Voice over Internet Protocol (VoIP) is a purpose
built software technology to support the
transmission of voice over the Internet. The term
VoIP is commonly used quite generically and is also
sometimes called IP telephony, Internet telephony,
broadband telephony or voice over broadband.
The primary VoIP value proposition is cost savings when compared to traditional telephone company services and plans. VoIP to VoIP phone calls are normally free, however VoIP calls connecting to public switched telephone networks (VoIP-to-PSTN), may carry a cost that is absorbed by the VoIP user. VoIP has evolved beyond just cost savings to include useful features and plans with provide additional advantages. VoIP services provided by broadband telephone companies usually include common features such as caller ID, voice mail and call forwarding that are considered “advanced” by the old guard telephone companies who often charge additional fees.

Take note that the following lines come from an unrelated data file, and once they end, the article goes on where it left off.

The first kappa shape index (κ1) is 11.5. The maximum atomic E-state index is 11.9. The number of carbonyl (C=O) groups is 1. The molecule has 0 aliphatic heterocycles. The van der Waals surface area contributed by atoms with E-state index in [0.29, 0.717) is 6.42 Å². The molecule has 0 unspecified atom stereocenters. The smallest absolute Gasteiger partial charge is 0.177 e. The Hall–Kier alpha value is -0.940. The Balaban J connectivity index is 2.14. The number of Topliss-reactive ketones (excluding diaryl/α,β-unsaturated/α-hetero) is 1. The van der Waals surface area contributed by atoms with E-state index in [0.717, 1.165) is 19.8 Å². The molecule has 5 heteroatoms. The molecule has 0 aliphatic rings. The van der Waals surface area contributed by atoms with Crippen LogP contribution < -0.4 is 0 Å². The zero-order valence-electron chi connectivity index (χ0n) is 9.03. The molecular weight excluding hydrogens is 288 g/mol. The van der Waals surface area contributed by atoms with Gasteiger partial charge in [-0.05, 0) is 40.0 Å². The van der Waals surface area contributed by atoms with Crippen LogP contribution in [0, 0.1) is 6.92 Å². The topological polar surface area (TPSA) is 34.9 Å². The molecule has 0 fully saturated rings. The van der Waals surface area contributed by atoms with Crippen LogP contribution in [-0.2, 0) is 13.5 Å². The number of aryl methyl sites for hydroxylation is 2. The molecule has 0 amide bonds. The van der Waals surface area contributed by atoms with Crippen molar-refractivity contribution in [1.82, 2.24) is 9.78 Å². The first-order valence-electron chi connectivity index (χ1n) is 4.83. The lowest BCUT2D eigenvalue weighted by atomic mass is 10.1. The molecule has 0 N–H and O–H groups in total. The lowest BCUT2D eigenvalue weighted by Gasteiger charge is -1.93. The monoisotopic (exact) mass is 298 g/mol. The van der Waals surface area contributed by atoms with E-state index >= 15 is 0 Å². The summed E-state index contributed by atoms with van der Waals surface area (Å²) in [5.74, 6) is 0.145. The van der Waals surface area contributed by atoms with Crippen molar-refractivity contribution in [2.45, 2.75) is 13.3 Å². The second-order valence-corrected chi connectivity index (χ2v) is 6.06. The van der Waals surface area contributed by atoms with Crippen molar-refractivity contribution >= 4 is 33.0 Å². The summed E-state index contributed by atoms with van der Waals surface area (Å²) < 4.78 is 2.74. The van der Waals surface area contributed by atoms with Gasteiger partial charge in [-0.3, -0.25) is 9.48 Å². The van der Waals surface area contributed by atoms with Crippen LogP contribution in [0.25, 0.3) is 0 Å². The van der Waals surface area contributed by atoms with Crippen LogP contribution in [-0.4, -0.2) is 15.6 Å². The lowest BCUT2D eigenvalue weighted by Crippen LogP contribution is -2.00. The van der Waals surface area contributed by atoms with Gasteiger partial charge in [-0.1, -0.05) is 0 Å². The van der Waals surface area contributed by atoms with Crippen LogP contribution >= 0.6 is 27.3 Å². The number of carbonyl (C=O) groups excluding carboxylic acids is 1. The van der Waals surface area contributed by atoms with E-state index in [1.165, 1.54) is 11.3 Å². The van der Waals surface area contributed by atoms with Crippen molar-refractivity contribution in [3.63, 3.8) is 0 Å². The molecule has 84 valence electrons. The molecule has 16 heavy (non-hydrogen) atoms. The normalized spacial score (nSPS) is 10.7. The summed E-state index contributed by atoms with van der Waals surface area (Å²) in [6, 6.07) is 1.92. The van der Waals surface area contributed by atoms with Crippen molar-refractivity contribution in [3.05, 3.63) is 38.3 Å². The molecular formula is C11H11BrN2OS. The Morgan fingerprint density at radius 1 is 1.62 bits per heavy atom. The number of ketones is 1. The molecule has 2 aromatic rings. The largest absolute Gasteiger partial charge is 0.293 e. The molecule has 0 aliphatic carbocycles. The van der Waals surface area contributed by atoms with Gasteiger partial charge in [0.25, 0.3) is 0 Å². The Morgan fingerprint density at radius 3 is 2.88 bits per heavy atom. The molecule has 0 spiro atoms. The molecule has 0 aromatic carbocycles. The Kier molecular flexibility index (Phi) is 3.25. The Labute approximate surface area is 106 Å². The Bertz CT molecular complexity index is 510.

VoIP telephone usage is no different than the traditional legacy telephone operation from your phone company. Just pick up the phone, listen for the dial-tone and dial the destination telephone number. Most VoIP services do not require any extra numbers to dial and there are no special dialing routines necessary. It's simple.
VoIP telephone services shares the same Internet connection as your personal computer and both can be used at the same time.
Most VoIP phone to phone setups provide you with a phone adapter. You can also use your computer to make telephone calls simply by plugging a headset into the USB port and installing a simple software driver.
The below physical diagram shows a common telephone to telephone call path. This is the model most commonly used by providers such as Vonage and SunRocket.